Late, heavy snow really extended the ski season this year. It was great, sort of.
However much we love our skiing here in the valley, we’re still human. It almost seemed as though there was a little guilt when people would marvel over a 12-inch dump well into spring only to sheepishly admit, “But I’m kind of over it. I’m ready for some warm weather.”
It’s OK, we’re allowed to happily move on from the cold after an epic season. Or, should I say, we’re allowed to happily move on from the ski season.
But we should never move on from the cold. Allow me to explain.
I’m originally from the Tri-State area — New York, New Jersey and Connecticut — where stress is a way of life. This is a place where if you only live 6 miles from the office, it still may take you two hours to get to work if you must travel through the Lincoln or Holland Tunnel to get into Manhattan. It’s a constant rush to simply get to where you need to go, along with the millions of others everyday you are convinced are going to the exact same place you are. It’s quite a way of life.
While I’m a proud New Yorker, I don’t miss that lifestyle and have not looked back once since my family and I left the area for good.
We don’t have those problems here in the valley, thankfully. The other day I caught myself telling my wife, aghast, that it took me 20 minutes on Highway 82 to drop the kids off to school. The horror!
Here’s the thing, though: Stress isn’t a competition. Stress meets us where we are, whether it’s the traffic and hustle and bustle of New York City or dealing with “those people” on Aspen Mountain during a holiday ski weekend.
Stress is stress and it must be dealt with properly. The negative effect of stress, better known as chronic inflammation, is the key driver to every life-threatening disease our society faces today: cardiovascular disease, type II diabetes, heart disease, cancer … the list goes on and on.
Even people with the healthy and active lifestyles we see everyday here in our beloved valley are not immune to these life-threatening diseases, because the ill effects of improperly managed stress will always win.
Leaders, regardless of who, what, or where they are leading, operate seamlessly under stressful conditions. As a Navy SEAL, FBI special agent, and combat veteran, I’ve spent the better part of my life leading and being led through literal life-and-death situations.
I can tell you with absolute certainty that the best outcomes result from the leaders who recognize and manage stressful situations with a calm, assertive confidence. The question is, of course, “How can I learn to do that?”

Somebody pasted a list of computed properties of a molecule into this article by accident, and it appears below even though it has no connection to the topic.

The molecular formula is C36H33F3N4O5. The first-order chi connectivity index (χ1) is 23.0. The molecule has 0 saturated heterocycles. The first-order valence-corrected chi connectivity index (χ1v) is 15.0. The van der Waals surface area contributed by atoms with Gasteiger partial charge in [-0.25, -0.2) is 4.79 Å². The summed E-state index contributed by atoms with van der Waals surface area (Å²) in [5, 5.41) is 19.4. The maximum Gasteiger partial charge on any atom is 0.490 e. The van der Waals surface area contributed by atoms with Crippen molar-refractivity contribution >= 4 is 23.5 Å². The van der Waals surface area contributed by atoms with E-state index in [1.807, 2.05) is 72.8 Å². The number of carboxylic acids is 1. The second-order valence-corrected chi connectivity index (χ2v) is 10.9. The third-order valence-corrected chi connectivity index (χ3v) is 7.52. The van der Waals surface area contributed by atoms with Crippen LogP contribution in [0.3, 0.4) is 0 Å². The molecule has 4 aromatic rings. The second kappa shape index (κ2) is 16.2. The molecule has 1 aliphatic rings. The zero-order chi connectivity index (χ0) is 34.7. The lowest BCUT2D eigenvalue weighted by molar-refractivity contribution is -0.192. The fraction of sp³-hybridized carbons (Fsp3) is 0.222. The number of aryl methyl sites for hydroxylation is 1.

Welcome back to my original premise. We should never move on from the cold. Conscious cold exposure acts as a literal and figurative solution to properly managing the ravages of chronic stress and inflammation as well as how to lead calmly and effectively during times of chaos and uncertainty.
When we enter an ice bath, we are essentially inducing a panic attack, a form of extreme stress. In the ice bath our breath and heart rate accelerate, and we begin to lose control of our ability to properly breathe.
When we recognize these basic stress signals, they no longer concern us because we know they are just physiological reactions to the cold and stress. We are then able to focus on slowing our breath and calming down in the ice bath. When we do this, we move from that fight-or-flight response to one of calm and control, or the rest and digest response.
When we go through this drill, we practice recognizing the symptoms of stress and how to reverse them. This is a skill we can use anywhere, anytime. This is the skill I used in the many life-threatening situations I have found myself in. This is a drill you can use to recognize and control stress in any situation in your life, personal or professional.
What else? The physiological benefits of cold exposure are becoming more abundant as scientific studies continue to come out. In short, when we practice cold exposure, we strengthen our physiology and, by extension, our innate immune system via the contraction and expansion of our blood vessels and organs. We are also exercising our nervous system by voluntarily bringing ourselves in and out of our sympathetic (fight or flight) and parasympathetic (rest and digest) systems, which helps clear the inflammation caused by stress from our systems.
Use cold exposure to learn to recognize and control stress. Use cold exposure to exercise our nervous system and strengthen our innate immune system. Use cold exposure to remove inflammation from the body and reduce the risk of life-altering diseases.
When we do this, we can focus on how we are leading instead of how we are feeling physically and emotionally. Pretty simple.
Now, go get cold and become a great leader!